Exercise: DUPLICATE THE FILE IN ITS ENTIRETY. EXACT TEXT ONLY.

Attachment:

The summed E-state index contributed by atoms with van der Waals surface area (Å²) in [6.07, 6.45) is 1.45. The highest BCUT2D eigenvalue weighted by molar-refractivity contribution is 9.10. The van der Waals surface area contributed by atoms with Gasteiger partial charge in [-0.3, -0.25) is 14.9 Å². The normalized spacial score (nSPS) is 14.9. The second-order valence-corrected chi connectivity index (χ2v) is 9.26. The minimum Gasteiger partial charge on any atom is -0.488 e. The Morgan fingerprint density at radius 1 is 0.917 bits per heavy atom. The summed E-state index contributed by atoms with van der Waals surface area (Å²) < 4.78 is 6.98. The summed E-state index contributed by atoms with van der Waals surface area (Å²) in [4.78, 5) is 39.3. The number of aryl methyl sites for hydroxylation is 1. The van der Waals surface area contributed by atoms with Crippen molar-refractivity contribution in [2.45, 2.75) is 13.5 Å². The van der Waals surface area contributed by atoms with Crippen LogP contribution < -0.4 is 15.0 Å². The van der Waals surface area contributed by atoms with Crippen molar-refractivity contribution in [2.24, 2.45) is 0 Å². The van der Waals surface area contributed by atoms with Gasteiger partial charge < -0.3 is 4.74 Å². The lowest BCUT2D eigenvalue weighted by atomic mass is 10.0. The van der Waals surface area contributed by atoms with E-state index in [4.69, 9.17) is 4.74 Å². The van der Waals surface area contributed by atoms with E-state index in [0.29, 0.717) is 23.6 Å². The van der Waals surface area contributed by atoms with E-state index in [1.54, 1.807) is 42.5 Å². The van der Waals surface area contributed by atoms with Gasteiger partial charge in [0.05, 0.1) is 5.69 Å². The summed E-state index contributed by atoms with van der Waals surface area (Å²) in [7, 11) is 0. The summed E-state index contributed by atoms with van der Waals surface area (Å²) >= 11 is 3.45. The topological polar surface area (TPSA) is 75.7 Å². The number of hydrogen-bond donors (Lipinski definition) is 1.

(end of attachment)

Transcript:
The summed E-state index contributed by atoms with van der Waals surface area (Å²) in [6.07, 6.45) is 1.45. The highest BCUT2D eigenvalue weighted by molar-refractivity contribution is 9.10. The van der Waals surface area contributed by atoms with Gasteiger partial charge in [-0.3, -0.25) is 14.9 Å². The normalized spacial score (nSPS) is 14.9. The second-order valence-corrected chi connectivity index (χ2v) is 9.26. The minimum Gasteiger partial charge on any atom is -0.488 e. The Morgan fingerprint density at radius 1 is 0.917 bits per heavy atom. The summed E-state index contributed by atoms with van der Waals surface area (Å²) < 4.78 is 6.98. The summed E-state index contributed by atoms with van der Waals surface area (Å²) in [4.78, 5) is 39.3. The number of aryl methyl sites for hydroxylation is 1. The van der Waals surface area contributed by atoms with Crippen molar-refractivity contribution in [2.45, 2.75) is 13.5 Å². The van der Waals surface area contributed by atoms with Crippen LogP contribution < -0.4 is 15.0 Å². The van der Waals surface area contributed by atoms with Crippen molar-refractivity contribution in [2.24, 2.45) is 0 Å². The van der Waals surface area contributed by atoms with Gasteiger partial charge < -0.3 is 4.74 Å². The lowest BCUT2D eigenvalue weighted by atomic mass is 10.0. The van der Waals surface area contributed by atoms with E-state index in [4.69, 9.17) is 4.74 Å². The van der Waals surface area contributed by atoms with E-state index in [0.29, 0.717) is 23.6 Å². The van der Waals surface area contributed by atoms with E-state index in [1.54, 1.807) is 42.5 Å². The van der Waals surface area contributed by atoms with Gasteiger partial charge in [0.05, 0.1) is 5.69 Å². The summed E-state index contributed by atoms with van der Waals surface area (Å²) in [7, 11) is 0. The summed E-state index contributed by atoms with van der Waals surface area (Å²) >= 11 is 3.45. The topological polar surface area (TPSA) is 75.7 Å². The number of hydrogen-bond donors (Lipinski definition) is 1.